The Kurdish Regional Government’s export of oil over land and sea might violate Iraqi law but not that of the United States, a U.S. district judge ruled this week. An earlier decision by a magistrate to seize a tanker containing disputed Kurdish oil from northern Iraq was overthrown Monday by District Judge Gray Miller of the Southern District of Texas. The ruling benefited, at least for the moment, the Kurdish Regional Government, which governs a semi-autonomous area of northern Iraq. Late last month, Magistrate Judge Nancy Johnson ordered the seizure of the United Kalavrvta tanker and its cargo -- some 1 million barrels of crude oil worth more than $100 million. The Iraqi government alleged that the regional government had tried to sell the oil without the approval of the Iraqi Ministry of Oil. The seizure could not be carried out as the tanker was anchored 60 miles off the coast of Texas, outside U.S. jurisdiction. In general a country's laws apply no further than 12 miles from its coastline. This week's ruling means the court decided that it did not have jurisdiction to hear the case.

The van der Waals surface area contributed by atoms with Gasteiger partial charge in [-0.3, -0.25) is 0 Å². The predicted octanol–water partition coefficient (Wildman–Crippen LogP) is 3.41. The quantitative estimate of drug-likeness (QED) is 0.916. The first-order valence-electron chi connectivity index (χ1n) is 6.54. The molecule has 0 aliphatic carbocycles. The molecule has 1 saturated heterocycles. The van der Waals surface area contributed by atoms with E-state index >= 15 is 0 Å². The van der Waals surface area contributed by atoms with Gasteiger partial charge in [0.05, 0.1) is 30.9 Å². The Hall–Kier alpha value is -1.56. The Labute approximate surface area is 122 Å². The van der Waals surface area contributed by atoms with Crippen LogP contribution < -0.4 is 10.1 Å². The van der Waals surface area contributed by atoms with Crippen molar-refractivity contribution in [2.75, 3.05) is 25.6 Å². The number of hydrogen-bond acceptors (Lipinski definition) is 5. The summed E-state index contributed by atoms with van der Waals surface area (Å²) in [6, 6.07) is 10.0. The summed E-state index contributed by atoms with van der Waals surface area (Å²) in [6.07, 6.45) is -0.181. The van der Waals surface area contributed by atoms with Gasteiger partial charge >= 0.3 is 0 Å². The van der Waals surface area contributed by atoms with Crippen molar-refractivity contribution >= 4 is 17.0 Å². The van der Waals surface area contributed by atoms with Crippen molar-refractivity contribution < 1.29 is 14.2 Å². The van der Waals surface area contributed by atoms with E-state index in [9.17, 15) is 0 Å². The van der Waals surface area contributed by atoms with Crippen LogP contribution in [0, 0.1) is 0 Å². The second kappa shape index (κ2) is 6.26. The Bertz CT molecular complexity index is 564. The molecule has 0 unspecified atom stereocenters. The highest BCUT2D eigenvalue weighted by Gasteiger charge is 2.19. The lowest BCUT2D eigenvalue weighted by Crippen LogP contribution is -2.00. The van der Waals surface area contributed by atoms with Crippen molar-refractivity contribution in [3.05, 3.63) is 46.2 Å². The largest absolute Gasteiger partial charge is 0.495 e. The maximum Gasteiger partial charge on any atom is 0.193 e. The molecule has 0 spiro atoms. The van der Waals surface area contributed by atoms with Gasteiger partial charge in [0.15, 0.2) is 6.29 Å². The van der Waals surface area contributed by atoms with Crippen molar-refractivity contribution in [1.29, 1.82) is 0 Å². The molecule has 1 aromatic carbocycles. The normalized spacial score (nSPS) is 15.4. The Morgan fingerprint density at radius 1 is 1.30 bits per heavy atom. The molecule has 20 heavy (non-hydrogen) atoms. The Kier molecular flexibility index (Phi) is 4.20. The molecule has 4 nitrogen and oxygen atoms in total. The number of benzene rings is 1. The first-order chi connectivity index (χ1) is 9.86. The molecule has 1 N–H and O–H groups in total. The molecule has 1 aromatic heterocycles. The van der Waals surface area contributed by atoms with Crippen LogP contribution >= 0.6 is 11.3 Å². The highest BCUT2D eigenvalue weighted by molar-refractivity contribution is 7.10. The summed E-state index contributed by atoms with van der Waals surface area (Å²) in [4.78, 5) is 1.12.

According to the Iraqi claim, the crude carried by the United Kalavrvta is owned by the people of Iraq, and the Kurdish Regional Government did not have the right to load, export, or sell it without the authorization of the Iraqi Oil Ministry.
Iraq also claimed that the Kurdish Regional Government had committed conversion -- illegally transferring property owned by another party -- on land, without the approval of Iraqi Oil Ministry, according to the court ruling.
Iraq said illegal transfers might also have occurred at sea, as the vessel changed destination a number of times before anchoring in international waters off the coast of Texas.
If the Iraqi government appeals, its complaint can be amended within 10 days of August 25. The appeal would be heard by a higher court.
The United Kalavrvta left the Turkish port of Ceyhan on June 23 to carry its cargo to an unnamed buyer.